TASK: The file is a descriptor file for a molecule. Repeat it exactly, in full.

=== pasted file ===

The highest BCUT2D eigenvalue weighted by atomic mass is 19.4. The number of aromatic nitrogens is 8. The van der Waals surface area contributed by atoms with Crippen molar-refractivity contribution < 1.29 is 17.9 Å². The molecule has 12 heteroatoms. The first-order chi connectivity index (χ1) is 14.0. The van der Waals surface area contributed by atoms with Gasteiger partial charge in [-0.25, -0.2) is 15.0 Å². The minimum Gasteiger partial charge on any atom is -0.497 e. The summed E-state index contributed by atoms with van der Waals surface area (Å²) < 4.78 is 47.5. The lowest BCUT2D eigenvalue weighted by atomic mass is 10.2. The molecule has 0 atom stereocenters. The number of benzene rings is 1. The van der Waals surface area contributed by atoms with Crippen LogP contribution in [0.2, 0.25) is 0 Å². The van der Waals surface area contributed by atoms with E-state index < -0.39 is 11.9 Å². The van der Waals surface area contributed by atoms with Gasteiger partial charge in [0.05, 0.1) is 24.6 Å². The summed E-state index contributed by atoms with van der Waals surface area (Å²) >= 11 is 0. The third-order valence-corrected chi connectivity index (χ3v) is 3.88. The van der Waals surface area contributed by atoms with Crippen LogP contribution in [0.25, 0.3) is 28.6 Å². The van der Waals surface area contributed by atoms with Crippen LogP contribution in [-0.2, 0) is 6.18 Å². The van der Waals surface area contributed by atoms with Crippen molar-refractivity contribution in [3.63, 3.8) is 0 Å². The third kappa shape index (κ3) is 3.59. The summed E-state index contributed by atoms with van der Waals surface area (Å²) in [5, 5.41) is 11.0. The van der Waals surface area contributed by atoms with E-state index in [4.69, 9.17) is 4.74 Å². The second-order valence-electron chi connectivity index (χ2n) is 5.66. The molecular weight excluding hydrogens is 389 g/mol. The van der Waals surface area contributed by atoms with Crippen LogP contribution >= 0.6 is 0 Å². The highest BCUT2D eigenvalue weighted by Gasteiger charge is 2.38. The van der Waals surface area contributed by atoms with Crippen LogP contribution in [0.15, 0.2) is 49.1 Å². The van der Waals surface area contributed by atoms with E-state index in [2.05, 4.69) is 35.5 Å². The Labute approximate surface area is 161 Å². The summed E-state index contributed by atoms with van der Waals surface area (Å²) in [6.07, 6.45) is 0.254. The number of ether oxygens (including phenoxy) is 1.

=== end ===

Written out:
The highest BCUT2D eigenvalue weighted by atomic mass is 19.4. The number of aromatic nitrogens is 8. The van der Waals surface area contributed by atoms with Crippen molar-refractivity contribution < 1.29 is 17.9 Å². The molecule has 12 heteroatoms. The first-order chi connectivity index (χ1) is 14.0. The van der Waals surface area contributed by atoms with Gasteiger partial charge in [-0.25, -0.2) is 15.0 Å². The minimum Gasteiger partial charge on any atom is -0.497 e. The summed E-state index contributed by atoms with van der Waals surface area (Å²) < 4.78 is 47.5. The lowest BCUT2D eigenvalue weighted by atomic mass is 10.2. The molecule has 0 atom stereocenters. The number of benzene rings is 1. The van der Waals surface area contributed by atoms with Crippen LogP contribution in [0.2, 0.25) is 0 Å². The van der Waals surface area contributed by atoms with E-state index < -0.39 is 11.9 Å². The van der Waals surface area contributed by atoms with Gasteiger partial charge in [0.05, 0.1) is 24.6 Å². The summed E-state index contributed by atoms with van der Waals surface area (Å²) >= 11 is 0. The third-order valence-corrected chi connectivity index (χ3v) is 3.88. The van der Waals surface area contributed by atoms with Crippen LogP contribution in [0.25, 0.3) is 28.6 Å². The van der Waals surface area contributed by atoms with Crippen LogP contribution in [-0.2, 0) is 6.18 Å². The van der Waals surface area contributed by atoms with Crippen molar-refractivity contribution in [3.63, 3.8) is 0 Å². The third kappa shape index (κ3) is 3.59. The summed E-state index contributed by atoms with van der Waals surface area (Å²) in [5, 5.41) is 11.0. The van der Waals surface area contributed by atoms with E-state index in [4.69, 9.17) is 4.74 Å². The second-order valence-electron chi connectivity index (χ2n) is 5.66. The molecular weight excluding hydrogens is 389 g/mol. The van der Waals surface area contributed by atoms with Crippen LogP contribution >= 0.6 is 0 Å². The highest BCUT2D eigenvalue weighted by Gasteiger charge is 2.38. The van der Waals surface area contributed by atoms with Crippen LogP contribution in [0.15, 0.2) is 49.1 Å². The van der Waals surface area contributed by atoms with E-state index in [2.05, 4.69) is 35.5 Å². The Labute approximate surface area is 161 Å². The summed E-state index contributed by atoms with van der Waals surface area (Å²) in [6.07, 6.45) is 0.254. The number of ether oxygens (including phenoxy) is 1.